Advanced search

Mumsnet has not checked the qualifications of anyone posting here. If you need help urgently, please see our domestic violence webguide and/or relationships webguide, which can point you to expert advice and support.

Compulsive/pathological lying

(15 Posts)
bestguess23 Wed 22-Jul-15 00:08:39

My DH has always been a liar- rarely big lies but often small stupid lies to avoid conflict. I am able to tell before he opens his mouth if he is about to lie as I have become attuned to his body language around it. He has aspergers and has had both CBT and psychotherapy which have both looked at his lying. He had got much better but yesterday the signs returned and sure enough he told a small, stupid lie as he knew I wouldn't like what he really did. I now feel at a loss. He has worked so hard to try to change but it doesn't seem to work long term or he just stops doing it. I am 12w pregnant with dc1 so it's not straightforward. We waited 9 years for this baby as I wanted to be sure he had stopped. I know on face value this looks ridiculous, it was a small lie but it's the trust issue. It's not an option to split up for many reasons, I will really need his support with this child and I do love him so much. Has anyone or their dp beaten lying and could share advice? I don't know where to turn now and he is desperate to not go backwards. I know the old adage liars never change but I saw him come so far and for so long, I just don't want him to regress. He is still having psychotherapy bit anything else we should try?

CalleighDoodle Wed 22-Jul-15 00:12:01

My exh would lie about small to huge things to aVoid confrontation, or even conversation. It is no way to live. i wish id have reahed the line sooner.

muchhappierthesedays Wed 22-Jul-15 01:14:44

I'm sorry you're going through this, it's a hellish way to live. I'm afraid in my case it never got better and we split a year ago and he still lies all the time. I feel so much relief that I no longer live with that gut wrenching nerve shredding feeling that is always there. I know that's not what you want to hear and at least your dh has sought help so there is hope, but that never ending fear is exhausting and I would urge you to think about you and your dc long term security and health.

goddessofsmallthings Wed 22-Jul-15 01:53:15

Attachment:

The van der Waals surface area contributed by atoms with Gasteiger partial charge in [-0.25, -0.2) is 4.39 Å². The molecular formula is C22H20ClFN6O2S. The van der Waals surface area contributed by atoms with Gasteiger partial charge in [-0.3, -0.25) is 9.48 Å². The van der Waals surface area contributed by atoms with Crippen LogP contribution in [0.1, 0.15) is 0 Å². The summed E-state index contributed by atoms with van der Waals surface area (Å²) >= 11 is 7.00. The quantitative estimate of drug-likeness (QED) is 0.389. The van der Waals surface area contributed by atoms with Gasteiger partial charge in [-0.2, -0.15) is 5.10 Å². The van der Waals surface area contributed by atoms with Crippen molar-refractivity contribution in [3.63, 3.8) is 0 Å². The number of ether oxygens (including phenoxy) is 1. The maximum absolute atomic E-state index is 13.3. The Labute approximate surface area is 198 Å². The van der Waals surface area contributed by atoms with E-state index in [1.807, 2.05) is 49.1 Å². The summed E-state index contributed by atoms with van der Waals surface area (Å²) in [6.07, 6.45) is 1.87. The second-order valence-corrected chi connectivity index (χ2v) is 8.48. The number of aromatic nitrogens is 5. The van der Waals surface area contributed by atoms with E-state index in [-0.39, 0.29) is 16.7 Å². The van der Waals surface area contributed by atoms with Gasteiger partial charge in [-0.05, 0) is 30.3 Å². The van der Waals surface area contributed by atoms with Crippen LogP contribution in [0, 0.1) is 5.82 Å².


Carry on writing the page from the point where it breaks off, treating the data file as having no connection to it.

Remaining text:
What does he lie about or, to be more precise, in what way does his lying affect you?

If it's the equivalent of 'yes I did put the trash out' when he clearly didn't, you may be able to reach some accomodation whereby you remove conflict/confrontation over his failure to do what he told you he did.

If it's a case of him lying about his appropriation or use of money that was destined to put food on your table, or about engaging in behaviour which could have negative consquences for both or either of you, you're unlikely to be able to refrain from sounding off and compounding patterns of behaviour which were most probably formed in his childhood and which may have been exascerbated by Asperger's.

All that's needed for a liar to change is for them to tell the truth, but few are able to make the transition from habituated bullshitter to honest and upstanding wo/man.

DonkeysDontRideBicycles Wed 22-Jul-15 07:07:49

You are trying to keep this marriage afloat but now you are pregnant the stakes are raised. Don't know what to suggest but this sounds exhausting even if you can read him well enough to spot when he's about to lie. It sounds like an old defence mechanism.

bestguess23 Wed 22-Jul-15 16:13:02

That's the frustrating thing, it very rarely is about big things. In the time we have been together it has been about big things about three times but nothing that directly affected me- surrounding his attitude towards his family for example. The rest of the time they are small and really pointless lies about things exactly like whether he put the trash out or if he paid a bill (will say yes and then do if the next day). Money is not an issue we have joint accounts and I can see exactly what he spends. He doesn't do anything to excess, he's teetotal, not a gambler, not abusive etc but tells these hugely frustrating lies. We spoke together to his psychologist today who is referring him for more specialised help. He is distraught that he has gone backwards and is actively seeking help, it's just the timing is terrible. I don't intend going anywhere at the moment, he's a complex chap who is getting help and who I can't imagine my life without. Aside from the lying he is incredible, he has high functioning aspergers so he has already worked a huge amount to successfully lead a normal and fulfilling life with a strong social network, which is a feat in itself. Has anyone ever tried hypnosis, the psychologist suggested it might help as an additional route?